Oct052010
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Tengku Razaleigh Hamzah

Speech in Belfast

There are emotional and irrational Malay individuals, as there are non-Malay individuals, who say things that can excite ethnic emotions. When some Malay individual blurts out a comment that the Chinese or the Indians should go back to their countries of origin, that Malay individual does not represent the Malay bangsa; he or she is even condemned by the generality of the Malays.

In order to achieve national unity in a multi-racial country, the community and political leaders should restrain from making emotional statements that may be perceived as ‘racist’.”

I am disappointed that after 53 years of independence, there are still people trying to play up the racist issue.

In a multiracial country, racial identity cannot be the determining factor in the formation of a national identity or nation. National interests should take precedence over ethnic identities or interests.

This is what we have attempted to do after Independence. If this national process fails, in the sense that ethnic interests are allowed to take over, then the nation or the country will break up, as we have seen nearly happening in a country like Sri Lanka.

I am talking about the rights of the “rakyat” (All Malaysians) to be treated by the government with justice and fairness, irrespective of race, in all fields – economic, social, political and legal. I am not talking about ‘natural rights’ or of some particular or special ‘ethnic rights’ but of political, constitutional, social and economic rights beyond ethnic interests and particularities.

Every government policy, every government action and decision that affects the interests of all the “rakyat” (All Malaysians) must be based on these principles, not on ethnic considerations.

Equality is only a philosophical if not an ideological concept that has never been practiced by any nation anywhere since the beginning of human history. The important thing is governance by justice, balance and fairness.

Eradicating poverty, for example, cannot be a pro-Malay policy; it has to be a policy for the “rakyat” (All Malaysians irrespective of ethnic differences.) This is one of the main objectives of the NEP.

If we had succeeded in the implementation of that policy with honesty and dedication, without self interest, we would have solved the problem of racial identity with economic function.

Unfortunately, after 1980, there was a turning that was taken which has nothing to do with the Second Malaysia Plan or the New Economic Policy.  It was misused for individual enrichment, and the consequences are what you see today.

The problem we face in Malaysia today, as I have stated earlier, is a very serious and deep problem within our society.  The fault-lines in the economy and race relations are very deep.  They cannot be solved by simple slogans.  Indeed, a slogan such as “1Malaysia” covers a multitude of faults in our society and misleads the people into believing that it is a matter of simply repeating a slogan.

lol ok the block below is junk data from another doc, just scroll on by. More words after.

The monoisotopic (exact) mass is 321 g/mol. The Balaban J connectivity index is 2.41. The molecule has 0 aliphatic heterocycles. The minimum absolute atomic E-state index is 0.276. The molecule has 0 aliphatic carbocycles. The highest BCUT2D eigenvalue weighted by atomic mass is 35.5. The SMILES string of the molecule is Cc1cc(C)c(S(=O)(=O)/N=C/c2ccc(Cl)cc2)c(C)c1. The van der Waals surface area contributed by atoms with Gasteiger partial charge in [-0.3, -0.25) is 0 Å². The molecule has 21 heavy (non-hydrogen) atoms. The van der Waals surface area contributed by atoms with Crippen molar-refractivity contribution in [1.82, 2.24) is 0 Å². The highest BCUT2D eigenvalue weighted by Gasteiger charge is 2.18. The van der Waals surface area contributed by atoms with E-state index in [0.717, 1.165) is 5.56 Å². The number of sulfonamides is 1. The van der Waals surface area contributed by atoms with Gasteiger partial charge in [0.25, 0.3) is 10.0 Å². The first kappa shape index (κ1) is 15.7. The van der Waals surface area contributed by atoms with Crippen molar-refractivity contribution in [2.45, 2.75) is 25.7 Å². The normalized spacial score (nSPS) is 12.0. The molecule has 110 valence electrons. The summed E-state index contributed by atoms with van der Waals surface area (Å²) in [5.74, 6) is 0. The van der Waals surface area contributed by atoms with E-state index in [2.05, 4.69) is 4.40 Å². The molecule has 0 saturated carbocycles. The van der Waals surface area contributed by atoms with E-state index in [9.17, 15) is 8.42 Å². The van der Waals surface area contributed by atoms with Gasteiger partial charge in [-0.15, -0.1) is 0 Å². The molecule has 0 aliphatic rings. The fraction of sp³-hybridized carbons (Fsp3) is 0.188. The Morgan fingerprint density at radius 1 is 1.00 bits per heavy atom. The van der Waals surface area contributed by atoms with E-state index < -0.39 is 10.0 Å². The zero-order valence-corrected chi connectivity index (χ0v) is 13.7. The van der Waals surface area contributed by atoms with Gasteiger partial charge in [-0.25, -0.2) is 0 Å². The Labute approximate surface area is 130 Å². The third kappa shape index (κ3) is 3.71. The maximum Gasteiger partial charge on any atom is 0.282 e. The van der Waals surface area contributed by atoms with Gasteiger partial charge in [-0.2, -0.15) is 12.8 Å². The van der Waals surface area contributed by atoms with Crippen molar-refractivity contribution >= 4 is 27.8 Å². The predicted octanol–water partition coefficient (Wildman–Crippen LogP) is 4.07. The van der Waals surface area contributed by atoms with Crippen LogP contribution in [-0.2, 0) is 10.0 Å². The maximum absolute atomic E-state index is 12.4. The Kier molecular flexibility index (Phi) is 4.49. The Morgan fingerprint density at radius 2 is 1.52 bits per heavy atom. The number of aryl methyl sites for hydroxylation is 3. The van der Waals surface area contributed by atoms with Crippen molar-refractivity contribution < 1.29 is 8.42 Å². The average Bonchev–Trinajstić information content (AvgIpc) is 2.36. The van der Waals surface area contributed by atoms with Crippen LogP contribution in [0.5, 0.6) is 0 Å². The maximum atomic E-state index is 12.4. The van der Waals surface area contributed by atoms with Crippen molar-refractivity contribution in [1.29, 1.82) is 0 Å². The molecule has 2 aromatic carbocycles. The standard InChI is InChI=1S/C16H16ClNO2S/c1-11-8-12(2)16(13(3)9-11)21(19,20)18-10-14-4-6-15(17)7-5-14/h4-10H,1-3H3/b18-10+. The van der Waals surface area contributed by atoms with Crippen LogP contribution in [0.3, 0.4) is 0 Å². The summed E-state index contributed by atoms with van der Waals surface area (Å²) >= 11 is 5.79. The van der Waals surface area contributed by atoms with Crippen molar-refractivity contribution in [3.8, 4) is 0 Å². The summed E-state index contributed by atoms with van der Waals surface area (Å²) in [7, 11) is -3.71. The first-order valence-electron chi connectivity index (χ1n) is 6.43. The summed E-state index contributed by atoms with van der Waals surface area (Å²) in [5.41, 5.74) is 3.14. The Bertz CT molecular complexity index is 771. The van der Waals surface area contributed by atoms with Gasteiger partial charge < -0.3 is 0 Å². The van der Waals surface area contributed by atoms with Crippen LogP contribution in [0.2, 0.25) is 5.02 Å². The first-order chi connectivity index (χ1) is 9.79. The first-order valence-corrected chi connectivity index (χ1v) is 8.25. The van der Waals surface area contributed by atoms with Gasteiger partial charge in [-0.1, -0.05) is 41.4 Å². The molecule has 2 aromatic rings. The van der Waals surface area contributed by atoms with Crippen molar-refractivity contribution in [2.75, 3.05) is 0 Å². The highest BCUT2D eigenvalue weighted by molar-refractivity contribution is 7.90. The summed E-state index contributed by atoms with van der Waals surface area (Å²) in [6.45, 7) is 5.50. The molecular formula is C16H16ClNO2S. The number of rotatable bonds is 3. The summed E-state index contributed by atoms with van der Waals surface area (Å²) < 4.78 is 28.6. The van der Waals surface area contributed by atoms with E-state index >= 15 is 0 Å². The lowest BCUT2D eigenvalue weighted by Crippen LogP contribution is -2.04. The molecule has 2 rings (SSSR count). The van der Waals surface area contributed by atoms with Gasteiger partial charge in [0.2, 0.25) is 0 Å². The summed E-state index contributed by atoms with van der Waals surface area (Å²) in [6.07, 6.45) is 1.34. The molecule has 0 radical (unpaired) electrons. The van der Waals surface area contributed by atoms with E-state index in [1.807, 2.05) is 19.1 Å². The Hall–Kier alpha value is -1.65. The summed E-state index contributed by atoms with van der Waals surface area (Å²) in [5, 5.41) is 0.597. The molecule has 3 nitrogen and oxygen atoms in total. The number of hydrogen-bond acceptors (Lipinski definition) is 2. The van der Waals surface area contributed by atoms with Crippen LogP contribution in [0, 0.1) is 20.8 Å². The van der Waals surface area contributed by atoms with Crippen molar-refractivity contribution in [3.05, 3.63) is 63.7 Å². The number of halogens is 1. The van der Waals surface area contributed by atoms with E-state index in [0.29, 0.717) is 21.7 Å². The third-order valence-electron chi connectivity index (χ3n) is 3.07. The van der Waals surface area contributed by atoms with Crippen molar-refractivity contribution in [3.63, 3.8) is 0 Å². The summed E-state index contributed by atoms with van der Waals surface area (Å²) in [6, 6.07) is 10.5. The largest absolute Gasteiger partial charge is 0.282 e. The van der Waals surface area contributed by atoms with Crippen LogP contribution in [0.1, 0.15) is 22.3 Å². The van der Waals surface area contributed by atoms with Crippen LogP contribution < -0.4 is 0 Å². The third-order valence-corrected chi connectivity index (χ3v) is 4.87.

Many people do not know what 1Malaysia is, or they have all kinds of ideas about it.

See the confusion that the ‘1Malaysia’ hullabaloo has created.

They think that 1Malaysia means ‘1Bangsa Malaysia’ – no more Malay race, no more Chinese race, no more Indian race, no more Sabah and Sarawak Bumiputera kaum. They think that everybody must be equal, no more the so-called ‘special privilege’ for the Malays, demolish or revamp the Constitution, throw away the royal institutions, and some people demand that there should be only one school system in the country, the National School System, no more Chinese- and Tamil-stream schools.

I think that before this 1Malaysia thing came into our national life, we were getting along well with each other. We did not quarrel over petty matters. We tolerated each other. We knew and understood our differences. No churches or “suraus” were burnt or vandalised. There was no Perkasa – no need for one.

What we should be concerned about is ‘1Malaysia’ in terms of territorial unity or integrity, that is the territorial integrity between Peninsular Malaysia, Sabah and Sarawak.

After 53 years of independence, we have a very difficult political situation.  There is a lot of anger, disappointment, anxiety and negative uncertainty in all groups and all levels of Malaysian society.

We have reached a crucial time in our history, that is the result of failure of leadership in providing for economic policies and politics of responsibility.  Corruption and greed have taken over the politics of the day.

Unfortunately, there has been an institutionalization of greed over three decades, and this is reflected in the corruption that exists in all political parties and many of our institutions.  Those responsible for this are what I would term as a political and business class that emerged during the three decades, whose interests are to enrich themselves and accumulate wealth. There is no exposure or public criticism strong enough to expose these groups because they also control the media. It is therefore easy for these groups to divert the attention of the people from the real problems that the people face and give it a racial twist.

The reality of the present state of our economy, which is the heart of our problem, is very different.  It affects all groups, regardless of race.

But the hope lies in the young who have seen the abuse, who have seen the emptiness of racial politics, and who have emerged as a political force today.  They feel there is an urgency for change.

They want politics that are serious, that address the real problems Malaysians face as a whole.

A lot of our young Malaysian have no confidence of our country, not only Chinese, but Malays as well.  They go abroad, study and stay overseas and not come back to Malaysia.